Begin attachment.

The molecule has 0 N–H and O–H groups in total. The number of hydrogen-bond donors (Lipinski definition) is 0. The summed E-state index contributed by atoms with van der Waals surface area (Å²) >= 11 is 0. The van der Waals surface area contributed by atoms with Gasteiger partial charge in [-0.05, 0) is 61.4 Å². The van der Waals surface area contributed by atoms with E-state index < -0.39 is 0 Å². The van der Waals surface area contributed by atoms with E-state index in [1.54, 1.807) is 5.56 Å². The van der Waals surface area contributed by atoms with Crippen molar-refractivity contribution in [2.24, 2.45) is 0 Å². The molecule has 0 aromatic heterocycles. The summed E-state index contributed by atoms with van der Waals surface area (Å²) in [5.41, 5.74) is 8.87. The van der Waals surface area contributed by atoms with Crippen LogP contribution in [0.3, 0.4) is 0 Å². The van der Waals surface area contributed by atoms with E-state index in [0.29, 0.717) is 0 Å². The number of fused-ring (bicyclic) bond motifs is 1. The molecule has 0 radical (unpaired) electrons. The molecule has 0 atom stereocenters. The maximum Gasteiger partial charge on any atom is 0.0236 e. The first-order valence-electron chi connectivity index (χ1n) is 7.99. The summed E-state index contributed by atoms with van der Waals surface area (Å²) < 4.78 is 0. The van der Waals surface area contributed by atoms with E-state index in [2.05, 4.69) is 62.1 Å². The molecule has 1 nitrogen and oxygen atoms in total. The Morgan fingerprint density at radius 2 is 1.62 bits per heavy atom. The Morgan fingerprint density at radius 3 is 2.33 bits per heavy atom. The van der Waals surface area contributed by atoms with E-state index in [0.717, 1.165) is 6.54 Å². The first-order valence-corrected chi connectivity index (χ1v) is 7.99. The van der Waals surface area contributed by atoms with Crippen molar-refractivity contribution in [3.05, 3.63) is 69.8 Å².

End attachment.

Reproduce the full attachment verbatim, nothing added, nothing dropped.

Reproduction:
The molecule has 0 N–H and O–H groups in total. The number of hydrogen-bond donors (Lipinski definition) is 0. The summed E-state index contributed by atoms with van der Waals surface area (Å²) >= 11 is 0. The van der Waals surface area contributed by atoms with Gasteiger partial charge in [-0.05, 0) is 61.4 Å². The van der Waals surface area contributed by atoms with E-state index < -0.39 is 0 Å². The van der Waals surface area contributed by atoms with E-state index in [1.54, 1.807) is 5.56 Å². The van der Waals surface area contributed by atoms with Crippen molar-refractivity contribution in [2.24, 2.45) is 0 Å². The molecule has 0 aromatic heterocycles. The summed E-state index contributed by atoms with van der Waals surface area (Å²) in [5.41, 5.74) is 8.87. The van der Waals surface area contributed by atoms with Crippen LogP contribution in [0.3, 0.4) is 0 Å². The van der Waals surface area contributed by atoms with E-state index in [0.29, 0.717) is 0 Å². The number of fused-ring (bicyclic) bond motifs is 1. The molecule has 0 radical (unpaired) electrons. The molecule has 0 atom stereocenters. The maximum Gasteiger partial charge on any atom is 0.0236 e. The first-order valence-electron chi connectivity index (χ1n) is 7.99. The summed E-state index contributed by atoms with van der Waals surface area (Å²) < 4.78 is 0. The van der Waals surface area contributed by atoms with E-state index in [2.05, 4.69) is 62.1 Å². The molecule has 1 nitrogen and oxygen atoms in total. The Morgan fingerprint density at radius 2 is 1.62 bits per heavy atom. The Morgan fingerprint density at radius 3 is 2.33 bits per heavy atom. The van der Waals surface area contributed by atoms with E-state index in [0.717, 1.165) is 6.54 Å². The first-order valence-corrected chi connectivity index (χ1v) is 7.99. The van der Waals surface area contributed by atoms with Crippen molar-refractivity contribution in [3.05, 3.63) is 69.8 Å².